Think Apple Inc. (AAPL) will talk about its autonomous driving efforts during the company's third-quarter conference call Tuesday afternoon?
Don't count on it. But that doesn't mean the Street isn't talking about it, as the ever-secret tech giant is clearly working on it behind closed doors.
At first glance, the auto market may not make the most sense for a company like Apple to get involved in. However, further inspection suggests that's not the case. The auto market is ripe for innovation, as technology intensely disrupts the industry.
Talk to anyone in the auto market -- be it auto supply consultants or General Motors (GM) CEO Mary Barra -- and they'll likely tell you the industry will change more in the next few years than it has in the last few decades.
So where does Apple fit in all of this? A few months ago reports surfaced That the iPhone-maker made an agreement with Volkswagen (VLKAY) for some of its Transporter T6 vans. The goal was to retrofit them with Apple's self-driving systems and autonomously transport its workers around its campus by the end of the year.
However, those plans seem to be running behind schedule and Apple has run into plenty of headaches. From the outside looking in, it looks as if Apple has never really had a set strategy to leverage the potential in autonomous driving. It would constantly change its direction with the program, and other high-end automakers, like Mercedes and BMW, wouldn't cede the control that Apple was looking to take over regarding the user experience.
Therein lies both the problem and the potential. Apple makes an amazing user experience. That's why its products have gone on to make it one of the most highly valued companies on earth, with a market cap approaching $1 trillion. The potential here is obvious: Introduce artificial intelligence to the car and cockpit. The downside, though? Apple doesn't make cars.
So it either needs to partner with an automaker or it needs to builds its own cars. The latter is such a huge cost that it's all but ruled out. An acquisition of Tesla (TSLA) -- short of picking over the scraps should it go belly up -- is too, with its market cap of more than $50 billion.
That leaves partnering, something Apple has clearly struggled with in the past. But that's not stopping it from working.
Apple Forges Ahead in Autonomous Driving
Apple has more than 50 self-driving cars on the road and permits for even more in California, according to the state's DMV. While Apple has kept a pretty tight lid on its project, a recent criminal complaint against one of its former employees revealed that 5,000 employees are either working on or have knowledge of its project. Near 2,700 of them are "core employees" to the effort.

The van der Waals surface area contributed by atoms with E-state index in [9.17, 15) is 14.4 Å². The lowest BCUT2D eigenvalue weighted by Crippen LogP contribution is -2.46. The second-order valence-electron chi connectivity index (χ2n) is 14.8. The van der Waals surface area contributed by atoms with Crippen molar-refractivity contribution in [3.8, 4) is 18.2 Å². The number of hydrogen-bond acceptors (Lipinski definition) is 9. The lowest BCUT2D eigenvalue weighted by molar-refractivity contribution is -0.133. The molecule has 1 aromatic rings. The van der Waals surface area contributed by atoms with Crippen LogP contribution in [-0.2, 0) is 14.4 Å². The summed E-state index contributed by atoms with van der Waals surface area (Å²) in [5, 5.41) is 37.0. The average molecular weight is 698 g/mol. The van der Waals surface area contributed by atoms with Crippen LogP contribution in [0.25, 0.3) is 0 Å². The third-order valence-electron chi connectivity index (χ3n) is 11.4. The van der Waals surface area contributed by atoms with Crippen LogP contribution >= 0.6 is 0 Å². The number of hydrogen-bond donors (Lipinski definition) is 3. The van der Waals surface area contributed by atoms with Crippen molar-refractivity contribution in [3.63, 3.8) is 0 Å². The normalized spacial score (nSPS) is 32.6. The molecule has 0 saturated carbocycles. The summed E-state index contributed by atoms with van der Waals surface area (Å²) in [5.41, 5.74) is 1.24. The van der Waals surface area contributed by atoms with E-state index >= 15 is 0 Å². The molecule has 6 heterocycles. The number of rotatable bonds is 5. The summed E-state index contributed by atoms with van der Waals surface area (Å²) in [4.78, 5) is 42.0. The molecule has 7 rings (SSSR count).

Whoa. That's actually a pretty big team and one that shows Apple is taking this seriously. It's not a few dozen developers in some spare workspace.
This was all disclosed after legal issues arose between Apple and Xiaolang Zhang, who worked on Apple's self-driving car project and allegedly downloaded files onto a personal computer during paternity leave. Zhang then left the company for X-Motors, a China-based auto company.
In any regard, it revealed just how much of an emphasis Apple is putting on the segment. Recent patent filings show Apple may be working on a way for an autonomous driving system to read its passengers' emotions to improve the driving experience.
This "comfort profile" could potentially alter the way the car is driving based on passenger reactions. We've seen what Nvidia can help power inside the car and, given Apple's various products, apps and services, it too could do well in car, too.
At least we know now that Apple's doing its due diligence and putting some resources behind the technology. As it has in the past, perhaps Apple is waiting for other companies to develop their products and then simply do it better. Just like the iPod wasn't the first MP3 player or the Apple Watch wasn't the first wearable. Only in the autonomous driving race, being late to the game may be akin to playing a game of chicken.